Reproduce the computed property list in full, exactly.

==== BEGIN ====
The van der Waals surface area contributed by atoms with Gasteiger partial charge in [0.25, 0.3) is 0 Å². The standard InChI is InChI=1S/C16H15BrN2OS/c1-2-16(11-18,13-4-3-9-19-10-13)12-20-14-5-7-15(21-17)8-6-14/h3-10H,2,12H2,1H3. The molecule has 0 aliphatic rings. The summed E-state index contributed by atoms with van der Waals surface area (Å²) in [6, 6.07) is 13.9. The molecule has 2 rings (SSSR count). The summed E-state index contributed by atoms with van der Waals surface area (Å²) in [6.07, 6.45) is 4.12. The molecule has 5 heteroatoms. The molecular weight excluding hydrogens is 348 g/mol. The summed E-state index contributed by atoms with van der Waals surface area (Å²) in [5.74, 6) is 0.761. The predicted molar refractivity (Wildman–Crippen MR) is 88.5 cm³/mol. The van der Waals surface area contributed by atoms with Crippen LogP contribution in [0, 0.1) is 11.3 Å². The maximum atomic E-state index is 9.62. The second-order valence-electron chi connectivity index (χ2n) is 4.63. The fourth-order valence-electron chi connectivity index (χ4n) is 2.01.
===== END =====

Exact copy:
The van der Waals surface area contributed by atoms with Gasteiger partial charge in [0.25, 0.3) is 0 Å². The standard InChI is InChI=1S/C16H15BrN2OS/c1-2-16(11-18,13-4-3-9-19-10-13)12-20-14-5-7-15(21-17)8-6-14/h3-10H,2,12H2,1H3. The molecule has 0 aliphatic rings. The summed E-state index contributed by atoms with van der Waals surface area (Å²) in [6, 6.07) is 13.9. The molecule has 2 rings (SSSR count). The summed E-state index contributed by atoms with van der Waals surface area (Å²) in [6.07, 6.45) is 4.12. The molecule has 5 heteroatoms. The molecular weight excluding hydrogens is 348 g/mol. The summed E-state index contributed by atoms with van der Waals surface area (Å²) in [5.74, 6) is 0.761. The predicted molar refractivity (Wildman–Crippen MR) is 88.5 cm³/mol. The van der Waals surface area contributed by atoms with Crippen LogP contribution in [0, 0.1) is 11.3 Å². The maximum atomic E-state index is 9.62. The second-order valence-electron chi connectivity index (χ2n) is 4.63. The fourth-order valence-electron chi connectivity index (χ4n) is 2.01.